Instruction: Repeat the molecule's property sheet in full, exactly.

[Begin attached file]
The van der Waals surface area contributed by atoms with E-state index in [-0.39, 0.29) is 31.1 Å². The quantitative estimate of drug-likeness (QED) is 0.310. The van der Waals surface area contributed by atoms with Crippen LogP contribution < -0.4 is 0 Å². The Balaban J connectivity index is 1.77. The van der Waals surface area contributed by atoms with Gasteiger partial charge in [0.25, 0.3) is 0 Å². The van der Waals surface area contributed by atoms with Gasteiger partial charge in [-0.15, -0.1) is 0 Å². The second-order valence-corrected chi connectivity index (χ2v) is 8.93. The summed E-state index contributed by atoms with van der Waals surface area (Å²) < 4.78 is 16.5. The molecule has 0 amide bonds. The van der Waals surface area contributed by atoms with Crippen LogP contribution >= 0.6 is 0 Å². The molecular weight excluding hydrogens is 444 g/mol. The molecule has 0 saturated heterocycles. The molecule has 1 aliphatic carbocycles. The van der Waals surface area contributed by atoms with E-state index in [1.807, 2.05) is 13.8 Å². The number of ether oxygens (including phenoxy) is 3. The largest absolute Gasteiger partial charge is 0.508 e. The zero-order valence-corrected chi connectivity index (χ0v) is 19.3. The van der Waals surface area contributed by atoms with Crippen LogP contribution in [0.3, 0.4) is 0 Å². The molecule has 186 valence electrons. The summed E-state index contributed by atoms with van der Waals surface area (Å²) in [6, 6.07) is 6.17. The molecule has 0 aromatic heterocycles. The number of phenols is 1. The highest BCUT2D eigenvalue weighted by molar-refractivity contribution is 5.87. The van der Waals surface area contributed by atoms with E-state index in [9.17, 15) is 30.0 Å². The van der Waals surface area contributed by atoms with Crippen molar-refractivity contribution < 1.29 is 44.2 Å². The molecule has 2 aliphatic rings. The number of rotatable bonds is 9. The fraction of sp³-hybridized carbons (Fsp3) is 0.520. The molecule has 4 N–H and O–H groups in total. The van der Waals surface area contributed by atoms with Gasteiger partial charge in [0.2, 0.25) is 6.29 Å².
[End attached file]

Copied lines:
The van der Waals surface area contributed by atoms with E-state index in [-0.39, 0.29) is 31.1 Å². The quantitative estimate of drug-likeness (QED) is 0.310. The van der Waals surface area contributed by atoms with Crippen LogP contribution < -0.4 is 0 Å². The Balaban J connectivity index is 1.77. The van der Waals surface area contributed by atoms with Gasteiger partial charge in [0.25, 0.3) is 0 Å². The van der Waals surface area contributed by atoms with Gasteiger partial charge in [-0.15, -0.1) is 0 Å². The second-order valence-corrected chi connectivity index (χ2v) is 8.93. The summed E-state index contributed by atoms with van der Waals surface area (Å²) < 4.78 is 16.5. The molecule has 0 amide bonds. The van der Waals surface area contributed by atoms with Crippen LogP contribution >= 0.6 is 0 Å². The molecular weight excluding hydrogens is 444 g/mol. The molecule has 0 saturated heterocycles. The molecule has 1 aliphatic carbocycles. The van der Waals surface area contributed by atoms with E-state index in [1.807, 2.05) is 13.8 Å². The number of ether oxygens (including phenoxy) is 3. The largest absolute Gasteiger partial charge is 0.508 e. The zero-order valence-corrected chi connectivity index (χ0v) is 19.3. The van der Waals surface area contributed by atoms with Crippen LogP contribution in [0.3, 0.4) is 0 Å². The molecule has 186 valence electrons. The summed E-state index contributed by atoms with van der Waals surface area (Å²) in [6, 6.07) is 6.17. The molecule has 0 aromatic heterocycles. The number of phenols is 1. The highest BCUT2D eigenvalue weighted by molar-refractivity contribution is 5.87. The van der Waals surface area contributed by atoms with E-state index in [9.17, 15) is 30.0 Å². The van der Waals surface area contributed by atoms with Crippen molar-refractivity contribution < 1.29 is 44.2 Å². The molecule has 2 aliphatic rings. The number of rotatable bonds is 9. The fraction of sp³-hybridized carbons (Fsp3) is 0.520. The molecule has 4 N–H and O–H groups in total. The van der Waals surface area contributed by atoms with Gasteiger partial charge in [0.2, 0.25) is 6.29 Å².